This section is from the book "A Research On The Eucalypts Especially In Regard To Their Essential Oils", by Richard T. Baker, Henry G. Smith. Also available from Amazon: A Research On The Eucalypts And Their Essential Oils.
(R.T.B. & H.G.S., in Euc. and their Ess. Oils, 1st Edit., 1902.) River Red Gum.
Systematic. - It has long been known by stockmen that cattle will eat the leaves of only one kind of "River Gum" (E. rostrata, Schl.), but which kind it does not seem possible to differentiate in the herbarium. Morphologically, no variations could be detected between the Murray River specimens and those received from Broken Hill and Nyngan, but they differed, however, in chemical constituents, and this probably partly accounts for this choice of trees by stock. After our experience with E. apiculata, we have little doubt but that morphological differences do exist between these two Eucalypts, and will yet be found, so that a systematic description can be given for each species. On chemical grounds, we have decided to separate the Northern "River Gum" from the Southern "River Gum" under the varietal name of borealis.
For the data in reference to the type E. rostrata, see under that species.
ESSENTIAL OIL. - Leaves and terminal branchlets for distillation were obtained from Nyngan, New South Wales, in December, 1899. The yield of oil was 0.8 per cent. Pinene was found, but phellandrene was quite absent. Constituents having a high-boiling point were present only in small amount.
The oil of this tree is rich in cineol, and the leaves might be distilled commercially, but oil could not be profitably extracted from the leaves of the type E. rostrata.
The crude oil had specific gravity at 15° C. = 0.9109; rotation aD + 5.46°; refractive index at 200 = 1.4654, and was soluble in 1 3/4 volumes 70 per cent, alcohol. The saponification number for the esters and free acid was 4.8.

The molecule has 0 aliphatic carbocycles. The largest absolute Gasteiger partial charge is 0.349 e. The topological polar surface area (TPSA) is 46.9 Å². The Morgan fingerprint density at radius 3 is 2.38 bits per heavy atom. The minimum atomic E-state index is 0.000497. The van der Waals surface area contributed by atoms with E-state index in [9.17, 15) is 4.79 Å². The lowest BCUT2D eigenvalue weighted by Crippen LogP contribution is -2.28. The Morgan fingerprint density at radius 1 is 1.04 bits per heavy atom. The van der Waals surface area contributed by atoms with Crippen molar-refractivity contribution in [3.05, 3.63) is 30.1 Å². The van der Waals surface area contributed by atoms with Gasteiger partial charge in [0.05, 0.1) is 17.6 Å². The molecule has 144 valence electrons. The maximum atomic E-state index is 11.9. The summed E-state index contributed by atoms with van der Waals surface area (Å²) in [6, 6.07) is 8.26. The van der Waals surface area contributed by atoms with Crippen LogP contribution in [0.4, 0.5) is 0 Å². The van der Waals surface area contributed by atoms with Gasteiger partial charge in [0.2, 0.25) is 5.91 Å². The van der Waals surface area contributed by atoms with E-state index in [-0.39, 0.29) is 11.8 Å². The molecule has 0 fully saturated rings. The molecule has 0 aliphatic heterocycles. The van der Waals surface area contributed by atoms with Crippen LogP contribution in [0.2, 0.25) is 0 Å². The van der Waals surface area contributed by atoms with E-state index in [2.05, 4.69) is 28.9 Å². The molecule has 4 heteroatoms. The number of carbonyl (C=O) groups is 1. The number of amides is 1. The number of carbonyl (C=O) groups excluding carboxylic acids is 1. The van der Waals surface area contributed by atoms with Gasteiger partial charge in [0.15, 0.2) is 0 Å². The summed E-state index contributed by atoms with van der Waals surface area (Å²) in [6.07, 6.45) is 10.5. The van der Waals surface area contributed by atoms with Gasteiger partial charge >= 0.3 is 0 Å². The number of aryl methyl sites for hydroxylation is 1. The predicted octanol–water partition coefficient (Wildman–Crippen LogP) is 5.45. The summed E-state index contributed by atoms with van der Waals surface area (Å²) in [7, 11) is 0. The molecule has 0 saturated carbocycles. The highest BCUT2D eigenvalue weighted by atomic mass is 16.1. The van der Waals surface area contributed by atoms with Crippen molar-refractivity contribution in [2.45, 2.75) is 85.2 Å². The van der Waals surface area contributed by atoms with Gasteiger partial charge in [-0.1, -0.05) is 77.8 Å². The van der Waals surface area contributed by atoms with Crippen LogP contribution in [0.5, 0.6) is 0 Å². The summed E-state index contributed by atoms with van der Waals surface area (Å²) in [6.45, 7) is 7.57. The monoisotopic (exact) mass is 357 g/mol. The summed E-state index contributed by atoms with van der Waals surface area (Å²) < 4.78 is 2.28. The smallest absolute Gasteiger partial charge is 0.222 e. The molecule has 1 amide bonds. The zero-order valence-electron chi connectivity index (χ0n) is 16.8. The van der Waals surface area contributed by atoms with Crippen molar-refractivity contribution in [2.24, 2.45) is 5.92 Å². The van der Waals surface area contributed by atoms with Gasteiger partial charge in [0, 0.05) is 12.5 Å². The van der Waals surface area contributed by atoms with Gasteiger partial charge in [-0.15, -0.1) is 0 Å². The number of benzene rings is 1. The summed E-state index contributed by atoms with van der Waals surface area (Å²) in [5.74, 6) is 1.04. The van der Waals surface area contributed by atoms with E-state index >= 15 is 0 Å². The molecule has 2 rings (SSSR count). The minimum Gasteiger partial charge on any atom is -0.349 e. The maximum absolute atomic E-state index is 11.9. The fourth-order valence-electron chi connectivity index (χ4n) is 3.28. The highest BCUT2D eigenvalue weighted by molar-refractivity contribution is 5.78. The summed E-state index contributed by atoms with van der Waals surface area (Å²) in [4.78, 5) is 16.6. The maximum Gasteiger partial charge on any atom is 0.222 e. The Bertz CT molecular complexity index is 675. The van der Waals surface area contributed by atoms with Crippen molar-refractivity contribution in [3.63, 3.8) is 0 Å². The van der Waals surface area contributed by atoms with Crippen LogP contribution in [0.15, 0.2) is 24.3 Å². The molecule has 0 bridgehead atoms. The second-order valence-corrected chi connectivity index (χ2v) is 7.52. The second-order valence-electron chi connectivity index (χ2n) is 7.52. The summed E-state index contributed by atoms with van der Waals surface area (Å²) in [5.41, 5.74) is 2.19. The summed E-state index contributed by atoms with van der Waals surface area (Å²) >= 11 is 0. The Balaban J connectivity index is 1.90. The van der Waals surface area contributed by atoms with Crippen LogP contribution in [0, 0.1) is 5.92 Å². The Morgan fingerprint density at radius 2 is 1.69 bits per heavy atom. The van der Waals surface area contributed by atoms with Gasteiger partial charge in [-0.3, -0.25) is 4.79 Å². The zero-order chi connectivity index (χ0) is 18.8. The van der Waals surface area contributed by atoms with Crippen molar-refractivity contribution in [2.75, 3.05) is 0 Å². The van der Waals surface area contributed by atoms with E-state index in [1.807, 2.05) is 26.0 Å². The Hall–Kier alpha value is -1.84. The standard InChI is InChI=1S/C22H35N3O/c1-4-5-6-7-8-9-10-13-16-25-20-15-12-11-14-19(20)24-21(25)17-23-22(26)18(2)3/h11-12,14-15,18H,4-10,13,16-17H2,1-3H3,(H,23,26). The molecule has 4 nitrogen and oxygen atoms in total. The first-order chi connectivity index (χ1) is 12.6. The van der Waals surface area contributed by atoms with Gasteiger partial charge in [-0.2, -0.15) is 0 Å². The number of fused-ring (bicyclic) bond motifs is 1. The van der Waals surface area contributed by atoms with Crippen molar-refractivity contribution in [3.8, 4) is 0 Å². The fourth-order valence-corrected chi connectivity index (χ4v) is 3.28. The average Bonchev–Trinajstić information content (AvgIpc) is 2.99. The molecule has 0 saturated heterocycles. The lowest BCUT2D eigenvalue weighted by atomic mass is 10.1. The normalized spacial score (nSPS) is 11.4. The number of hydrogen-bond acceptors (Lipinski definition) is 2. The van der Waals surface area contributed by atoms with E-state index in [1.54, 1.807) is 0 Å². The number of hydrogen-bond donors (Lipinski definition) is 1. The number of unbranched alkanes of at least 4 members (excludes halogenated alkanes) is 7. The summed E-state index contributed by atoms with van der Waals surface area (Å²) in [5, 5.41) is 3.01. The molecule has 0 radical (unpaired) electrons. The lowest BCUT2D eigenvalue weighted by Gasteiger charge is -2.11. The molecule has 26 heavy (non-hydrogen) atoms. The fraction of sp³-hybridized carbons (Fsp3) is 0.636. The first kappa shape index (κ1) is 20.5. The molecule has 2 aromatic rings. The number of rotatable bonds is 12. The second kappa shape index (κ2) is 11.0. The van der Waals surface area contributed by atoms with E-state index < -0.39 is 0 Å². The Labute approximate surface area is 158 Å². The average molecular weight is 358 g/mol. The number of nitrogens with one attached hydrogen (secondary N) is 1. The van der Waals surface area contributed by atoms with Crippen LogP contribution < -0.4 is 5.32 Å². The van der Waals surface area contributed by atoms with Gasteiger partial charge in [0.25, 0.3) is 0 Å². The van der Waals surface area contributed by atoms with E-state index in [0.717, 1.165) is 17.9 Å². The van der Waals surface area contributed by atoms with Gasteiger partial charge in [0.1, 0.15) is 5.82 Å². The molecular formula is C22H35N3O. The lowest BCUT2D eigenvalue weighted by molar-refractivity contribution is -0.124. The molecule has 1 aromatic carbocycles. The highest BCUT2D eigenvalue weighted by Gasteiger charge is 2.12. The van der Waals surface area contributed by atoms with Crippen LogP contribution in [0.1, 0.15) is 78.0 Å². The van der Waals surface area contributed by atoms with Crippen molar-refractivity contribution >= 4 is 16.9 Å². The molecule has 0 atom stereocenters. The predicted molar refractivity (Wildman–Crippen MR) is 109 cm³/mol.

On rectification 2 per cent, distilled below 1700 C. (corr.). Between 170-1830, 85 per cent, distilled; between 183-2500, 5 per cent, distilled.
The specific gravity of the first fraction at 150 C. = 0.909, of the second fraction = 0.9142. The rotation of the first fraction aD + 6.37°.
The cineol determined by the phosphoric acid method in the first fraction was 52 per cent.. (O.M.), indicating about 45 per cent, in the crude oil.
Material of this species was also obtained from near Broken Hill, New South Wales, in July, 1898. The yield of oil was 1.19 per cent. The constituents in this oil and its general characters agreed very well with that from the Nyngan material. The specific gravity at 150 = 0.9065, saponification number = 8, and the oil was soluble in 1 3/4 volumes 70 per cent, alcohol. The cineol determined by the phosphoric acid method in the crude oil was 48 per cent. (O.M.).
Oil was distilled from this species by Mr. P. R. H. St. John in 1916, from trees cultivated in Melbourne, and forwarded to the Museum for investigation. The yield of oil he obtained was 0.83 per cent. The crude oil had specific gravity at 150 = 0.9153; rotation aD + 3.5°; refractive index 1.4583, and was soluble in 1 1/4 volumes 70 per cent, alcohol. The saponification number for the esters and free acid was 6.6. The cineol in the crude oil determined by the resorcinol method was 69 per cent. It is thus seen that this oil agrees fairly well with the above samples from Nyngan and Broken Hill, and differs entirely from the oil of the type E. rostrata, which species gives equally constant oil results. (See under that species.)